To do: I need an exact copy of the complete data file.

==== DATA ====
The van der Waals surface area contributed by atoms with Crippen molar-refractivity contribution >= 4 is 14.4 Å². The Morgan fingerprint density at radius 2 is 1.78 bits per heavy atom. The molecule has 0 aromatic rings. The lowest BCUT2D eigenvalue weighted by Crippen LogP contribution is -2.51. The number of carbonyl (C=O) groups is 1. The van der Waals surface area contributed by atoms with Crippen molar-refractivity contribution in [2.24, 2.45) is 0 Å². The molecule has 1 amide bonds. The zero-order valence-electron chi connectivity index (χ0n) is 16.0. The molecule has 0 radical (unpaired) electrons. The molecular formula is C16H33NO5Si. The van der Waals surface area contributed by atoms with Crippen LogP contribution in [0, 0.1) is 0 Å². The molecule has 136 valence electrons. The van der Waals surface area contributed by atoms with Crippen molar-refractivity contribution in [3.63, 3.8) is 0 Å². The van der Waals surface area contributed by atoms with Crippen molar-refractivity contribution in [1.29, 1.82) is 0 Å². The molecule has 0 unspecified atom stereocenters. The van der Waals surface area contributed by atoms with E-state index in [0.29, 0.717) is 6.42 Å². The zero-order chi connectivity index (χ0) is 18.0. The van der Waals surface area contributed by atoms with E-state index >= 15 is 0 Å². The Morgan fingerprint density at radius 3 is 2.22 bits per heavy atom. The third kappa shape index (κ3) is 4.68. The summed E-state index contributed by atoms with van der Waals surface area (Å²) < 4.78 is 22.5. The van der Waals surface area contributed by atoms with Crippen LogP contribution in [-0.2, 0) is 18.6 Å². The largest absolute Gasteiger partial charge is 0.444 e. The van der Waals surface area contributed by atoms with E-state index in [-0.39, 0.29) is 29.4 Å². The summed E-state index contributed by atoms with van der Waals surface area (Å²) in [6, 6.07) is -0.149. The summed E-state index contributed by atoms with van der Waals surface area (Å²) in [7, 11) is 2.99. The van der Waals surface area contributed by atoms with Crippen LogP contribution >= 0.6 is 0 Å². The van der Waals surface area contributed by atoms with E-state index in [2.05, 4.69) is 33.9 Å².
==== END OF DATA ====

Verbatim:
The van der Waals surface area contributed by atoms with Crippen molar-refractivity contribution >= 4 is 14.4 Å². The Morgan fingerprint density at radius 2 is 1.78 bits per heavy atom. The molecule has 0 aromatic rings. The lowest BCUT2D eigenvalue weighted by Crippen LogP contribution is -2.51. The number of carbonyl (C=O) groups is 1. The van der Waals surface area contributed by atoms with Crippen molar-refractivity contribution in [2.24, 2.45) is 0 Å². The molecule has 1 amide bonds. The zero-order valence-electron chi connectivity index (χ0n) is 16.0. The molecule has 0 radical (unpaired) electrons. The molecular formula is C16H33NO5Si. The van der Waals surface area contributed by atoms with Crippen LogP contribution in [0, 0.1) is 0 Å². The molecule has 136 valence electrons. The van der Waals surface area contributed by atoms with Crippen molar-refractivity contribution in [3.63, 3.8) is 0 Å². The van der Waals surface area contributed by atoms with Crippen molar-refractivity contribution in [1.29, 1.82) is 0 Å². The molecule has 0 unspecified atom stereocenters. The van der Waals surface area contributed by atoms with E-state index in [0.29, 0.717) is 6.42 Å². The zero-order chi connectivity index (χ0) is 18.0. The van der Waals surface area contributed by atoms with E-state index >= 15 is 0 Å². The Morgan fingerprint density at radius 3 is 2.22 bits per heavy atom. The third kappa shape index (κ3) is 4.68. The summed E-state index contributed by atoms with van der Waals surface area (Å²) < 4.78 is 22.5. The van der Waals surface area contributed by atoms with Crippen LogP contribution in [-0.2, 0) is 18.6 Å². The largest absolute Gasteiger partial charge is 0.444 e. The van der Waals surface area contributed by atoms with E-state index in [-0.39, 0.29) is 29.4 Å². The summed E-state index contributed by atoms with van der Waals surface area (Å²) in [6, 6.07) is -0.149. The summed E-state index contributed by atoms with van der Waals surface area (Å²) in [7, 11) is 2.99. The van der Waals surface area contributed by atoms with Crippen LogP contribution >= 0.6 is 0 Å². The van der Waals surface area contributed by atoms with E-state index in [2.05, 4.69) is 33.9 Å².